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Thread: Group Homomorphism?

  1. #1
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    Group Homomorphism?

    Let G,G' be groups and φ:G-->G' be a homomorphism. Then prove:
    a)if o(g)=n ,then o(φ(g))|n
    b)if o(g)=n and φ is injective, then o(φ(g))=n

    Firstly I don't actually understand the question. What does the o mean?Is it a new mapping which hasn't been defined or does it represent the composition of functions and if so then how is it computed?Secondly does the |n in (a) represent "divides n" and if so how is that proved, if not then what does it represent? Neither of these appears in my abstract algebra text. In (b) I know that an injective function is one to one but again I don't really understand the question.

    Any help would be greatly appreciated. Thanks in advance.
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  2. #2
    Senior Member Tinyboss's Avatar
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    Re: Group Homomorphism?

    o(g) refers to the order of g, which is the smallest positive integer n such that g^n is the identity, or infinity if no such n exists.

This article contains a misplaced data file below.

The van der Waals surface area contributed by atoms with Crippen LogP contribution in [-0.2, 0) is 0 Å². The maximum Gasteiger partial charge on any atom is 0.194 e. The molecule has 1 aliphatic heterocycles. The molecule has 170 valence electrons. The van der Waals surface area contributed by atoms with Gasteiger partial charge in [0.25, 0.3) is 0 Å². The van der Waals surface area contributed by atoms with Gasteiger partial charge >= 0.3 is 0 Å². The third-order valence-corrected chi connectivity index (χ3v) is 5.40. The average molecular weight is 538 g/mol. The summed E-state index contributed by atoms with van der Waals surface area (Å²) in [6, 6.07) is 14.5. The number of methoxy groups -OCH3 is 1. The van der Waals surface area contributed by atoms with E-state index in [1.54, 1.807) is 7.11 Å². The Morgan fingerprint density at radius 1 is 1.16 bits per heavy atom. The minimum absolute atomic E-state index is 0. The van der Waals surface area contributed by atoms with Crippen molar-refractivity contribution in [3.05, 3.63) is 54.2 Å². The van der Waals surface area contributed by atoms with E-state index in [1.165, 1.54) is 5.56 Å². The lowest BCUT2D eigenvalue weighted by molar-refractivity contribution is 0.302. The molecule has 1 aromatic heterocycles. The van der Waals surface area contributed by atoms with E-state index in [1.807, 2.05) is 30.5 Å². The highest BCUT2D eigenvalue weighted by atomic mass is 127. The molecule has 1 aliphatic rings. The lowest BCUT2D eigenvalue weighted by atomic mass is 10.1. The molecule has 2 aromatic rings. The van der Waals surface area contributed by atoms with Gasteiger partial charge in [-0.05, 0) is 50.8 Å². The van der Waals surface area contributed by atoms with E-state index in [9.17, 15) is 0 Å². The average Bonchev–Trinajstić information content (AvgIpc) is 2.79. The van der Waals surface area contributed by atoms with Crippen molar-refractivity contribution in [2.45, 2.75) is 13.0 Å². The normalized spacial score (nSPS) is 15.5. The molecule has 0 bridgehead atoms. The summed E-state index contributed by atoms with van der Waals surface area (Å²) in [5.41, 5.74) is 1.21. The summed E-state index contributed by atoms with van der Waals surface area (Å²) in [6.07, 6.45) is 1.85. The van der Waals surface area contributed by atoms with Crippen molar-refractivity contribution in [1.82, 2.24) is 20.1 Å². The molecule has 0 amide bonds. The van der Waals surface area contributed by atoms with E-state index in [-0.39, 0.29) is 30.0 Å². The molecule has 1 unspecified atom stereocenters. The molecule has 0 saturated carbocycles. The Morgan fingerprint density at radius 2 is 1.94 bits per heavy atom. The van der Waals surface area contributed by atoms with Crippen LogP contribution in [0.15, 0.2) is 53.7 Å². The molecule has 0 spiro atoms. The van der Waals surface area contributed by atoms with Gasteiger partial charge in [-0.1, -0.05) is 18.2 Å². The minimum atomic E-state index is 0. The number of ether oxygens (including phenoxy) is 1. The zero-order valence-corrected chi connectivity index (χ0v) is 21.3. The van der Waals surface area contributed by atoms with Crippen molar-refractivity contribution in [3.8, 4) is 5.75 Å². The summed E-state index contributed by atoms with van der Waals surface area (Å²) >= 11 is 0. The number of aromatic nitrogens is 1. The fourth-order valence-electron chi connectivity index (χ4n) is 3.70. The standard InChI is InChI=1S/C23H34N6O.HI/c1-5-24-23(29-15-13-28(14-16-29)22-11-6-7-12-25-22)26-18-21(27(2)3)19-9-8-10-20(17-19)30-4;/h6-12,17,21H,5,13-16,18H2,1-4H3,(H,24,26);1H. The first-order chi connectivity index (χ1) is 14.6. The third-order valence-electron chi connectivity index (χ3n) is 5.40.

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  3. #3
    MHF Contributor Drexel28's Avatar
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    Re: Group Homomorphism?

    Quote Originally Posted by chocaholic View Post
    Let G,G' be groups and φ:G-->G' be a homomorphism. Then prove:
    a)if o(g)=n ,then o(φ(g))|n
    b)if o(g)=n and φ is injective, then o(φ(g))=n

    Firstly I don't actually understand the question. What does the o mean?Is it a new mapping which hasn't been defined or does it represent the composition of functions and if so then how is it computed?Secondly does the |n in (a) represent "divides n" and if so how is that proved, if not then what does it represent? Neither of these appears in my abstract algebra text. In (b) I know that an injective function is one to one but again I don't really understand the question.

    Any help would be greatly appreciated. Thanks in advance.
    Yes, $\displaystyle \mid$ means divide. I'll give you the one bit of information that is needed for this problem, namely if $\displaystyle g^k=e$ then $\displaystyle |g|\mid k$ (where I use $\displaystyle |\cdot|$ instead of $\displaystyle o(\cdot)$). From this I think a) should be pretty immediate. For the second, try doing the opposite of the technique you do for the first by proving that $\displaystyle n\mid |\varphi(g)|$.
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